~$ neutron subnet-create --name TestSubnet2 --subnetpool TestSubnetPool TestNet
Created a new subnet:
+-------------------+----------------------------------------------+
| Field             | Value                                        |
+-------------------+----------------------------------------------+
| allocation_pools  | {"start": "10.10.1.2", "end": "10.10.1.254"} |
| cidr              | 10.10.1.0/24                                 |
| dns_nameservers   |                                              |
| enable_dhcp       | True                                         |
| gateway_ip        | 10.10.1.1                                    |
| host_routes       |                                              |
| id                | e93408fe-839b-40b4-bb96-ebfe182860e3         |
| ip_version        | 4                                            |
| ipv6_address_mode |                                              |
| ipv6_ra_mode      |                                              |
| name              | TestSubnet2                                  |
| network_id        | 04e9d906-6fad-4079-90b2-8bba34dedb1e         |
| subnetpool_id     | d963acd5-1afc-477c-a434-cef46f017b17         |
| tenant_id         | 4b36a201448b4fc19b91439d8e883b36             |
+-------------------+----------------------------------------------+

5. In Horizon, the result looks something like the output in Figure 1:

Subnet Pool in Horizon

Figure 1: Subnet Pool in Horizon

6. And in VMware NSX, the DHCP backend is updated accordingly, which proves the feasibility of subnet pools and support in the NSX Neutron plugin (See Figure 2):

Subnet Pools in the VMware NSX Manager GUI

Figure 2: Subnet Pools in the VMware NSX Manager GUI

7. Let’s proceed to list the two subnets associated with our Neutron network:

~$ neutron subnet-list
+--------------------------------------+-------------------+------------------+--------------------------------------------------------+
| id                                   | name              | cidr             | allocation_pools                                       |
+--------------------------------------+-------------------+------------------+--------------------------------------------------------+
| 1885f7bd-9a52-417c-8a16-f47e468b4bf2 | inter-edge-subnet | 169.254.128.0/17 | {"start": "169.254.128.2", "end": "169.254.255.254"}   |
| 6c2a5009-007a-4c3e-8186-15d1fc25a529 | ext-subnet        | 192.168.100.0/24 | {"start": "192.168.100.100", "end": "192.168.100.120"} |
| 102de585-94ee-45c5-97cb-a535c1665a28 | TestSubnet        | 10.10.0.0/24     | {"start": "10.10.0.2", "end": "10.10.0.254"}           |
| e93408fe-839b-40b4-bb96-ebfe182860e3 | TestSubnet2       | 10.10.1.0/24     | {"start": "10.10.1.2", "end": "10.10.1.254"}           |
+--------------------------------------+-------------------+------------------+--------------------------------------------------------+

8. Next, we need to create a Neutron port on the network and subnet of our choosing (TestSubnet2 in this example) using the syntax below:

~$ neutron port-create TestNet --fixed-ip subnet_id=e93408fe-839b-40b4-bb96-ebfe182860e3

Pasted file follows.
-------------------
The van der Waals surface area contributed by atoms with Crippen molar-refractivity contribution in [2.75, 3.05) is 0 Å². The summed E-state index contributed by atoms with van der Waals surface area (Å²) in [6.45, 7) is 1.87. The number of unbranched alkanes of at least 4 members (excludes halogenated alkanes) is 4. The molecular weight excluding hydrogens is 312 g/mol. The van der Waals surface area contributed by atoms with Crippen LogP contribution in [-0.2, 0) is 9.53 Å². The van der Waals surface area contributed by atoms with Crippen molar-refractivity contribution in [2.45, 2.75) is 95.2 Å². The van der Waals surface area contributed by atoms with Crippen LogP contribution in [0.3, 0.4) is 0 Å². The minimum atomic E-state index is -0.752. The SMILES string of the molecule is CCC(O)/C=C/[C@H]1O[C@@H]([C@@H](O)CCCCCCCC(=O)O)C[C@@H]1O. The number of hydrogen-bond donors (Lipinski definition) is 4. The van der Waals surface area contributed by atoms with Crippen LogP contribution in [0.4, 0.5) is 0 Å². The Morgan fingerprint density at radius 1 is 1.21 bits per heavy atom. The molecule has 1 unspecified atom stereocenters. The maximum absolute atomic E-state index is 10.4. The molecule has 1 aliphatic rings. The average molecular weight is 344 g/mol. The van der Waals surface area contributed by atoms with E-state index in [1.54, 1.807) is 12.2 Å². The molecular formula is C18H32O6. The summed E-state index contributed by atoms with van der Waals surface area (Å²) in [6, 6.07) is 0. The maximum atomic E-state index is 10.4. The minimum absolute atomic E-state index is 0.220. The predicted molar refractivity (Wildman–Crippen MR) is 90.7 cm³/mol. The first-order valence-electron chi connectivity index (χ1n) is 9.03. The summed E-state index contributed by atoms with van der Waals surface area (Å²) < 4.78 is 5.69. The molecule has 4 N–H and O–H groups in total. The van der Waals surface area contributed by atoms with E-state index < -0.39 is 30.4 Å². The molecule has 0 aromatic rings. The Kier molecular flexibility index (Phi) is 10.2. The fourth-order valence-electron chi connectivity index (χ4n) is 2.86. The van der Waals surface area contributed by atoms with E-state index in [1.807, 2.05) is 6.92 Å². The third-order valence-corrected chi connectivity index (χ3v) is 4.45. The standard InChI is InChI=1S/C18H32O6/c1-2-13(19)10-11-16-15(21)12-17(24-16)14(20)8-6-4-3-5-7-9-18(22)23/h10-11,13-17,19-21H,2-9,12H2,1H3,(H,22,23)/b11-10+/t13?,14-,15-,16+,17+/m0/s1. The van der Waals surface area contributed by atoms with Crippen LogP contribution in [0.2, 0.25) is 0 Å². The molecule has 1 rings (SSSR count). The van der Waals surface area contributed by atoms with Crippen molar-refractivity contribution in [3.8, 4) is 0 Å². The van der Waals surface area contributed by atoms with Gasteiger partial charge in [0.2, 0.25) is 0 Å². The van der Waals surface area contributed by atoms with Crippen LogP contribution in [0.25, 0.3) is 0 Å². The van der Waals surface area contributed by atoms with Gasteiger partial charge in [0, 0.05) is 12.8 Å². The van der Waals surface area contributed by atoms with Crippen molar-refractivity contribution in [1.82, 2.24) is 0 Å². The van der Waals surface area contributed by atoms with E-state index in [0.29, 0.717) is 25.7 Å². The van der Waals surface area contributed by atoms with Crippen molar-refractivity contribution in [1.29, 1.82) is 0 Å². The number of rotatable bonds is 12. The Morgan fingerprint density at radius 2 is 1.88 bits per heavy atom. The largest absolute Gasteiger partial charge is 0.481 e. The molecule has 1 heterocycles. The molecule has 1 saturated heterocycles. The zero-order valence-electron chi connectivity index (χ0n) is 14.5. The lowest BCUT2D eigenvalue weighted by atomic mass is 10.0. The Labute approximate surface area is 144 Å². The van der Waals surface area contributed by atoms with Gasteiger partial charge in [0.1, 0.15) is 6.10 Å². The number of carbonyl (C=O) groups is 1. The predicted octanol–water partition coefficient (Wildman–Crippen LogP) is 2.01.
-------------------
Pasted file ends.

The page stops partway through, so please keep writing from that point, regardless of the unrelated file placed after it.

Created a new port:
+-----------------------+---------------------------------------------------------------------------------+
| Field                 | Value                                                                           |
+-----------------------+---------------------------------------------------------------------------------+
| admin_state_up        | True                                                                            |
| allowed_address_pairs |                                                                                 |
| binding:host_id       |                                                                                 |
| binding:vif_details   | {"port_filter": true}                                                           |
| binding:vif_type      | dvs                                                                             |
| binding:vnic_type     | normal                                                                          |
| device_id             |                                                                                 |
| device_owner          |                                                                                 |
| fixed_ips             | {"subnet_id":"e93408fe-839b-40b4-bb96-ebfe182860e3", "ip_address": "10.10.1.3"} |
| id                    | 44589bfa-82d7-4c45-85cc-c33f2845187a                                            |
| mac_address           | fa:16:3e:a6:a1:4a                                                               |
| name                  |                                                                                 |
| network_id            | 04e9d906-6fad-4079-90b2-8bba34dedb1e                                            |
| port_security_enabled | True                                                                            |
| security_groups       | 4a583b18-139b-41e8-90c5-3d3b0316ce1d                                            |
| status                | ACTIVE                                                                          |
| tenant_id             | 4b36a201448b4fc19b91439d8e883b36                                                |
| vnic_index            |                                                                                 |
+-----------------------+---------------------------------------------------------------------------------+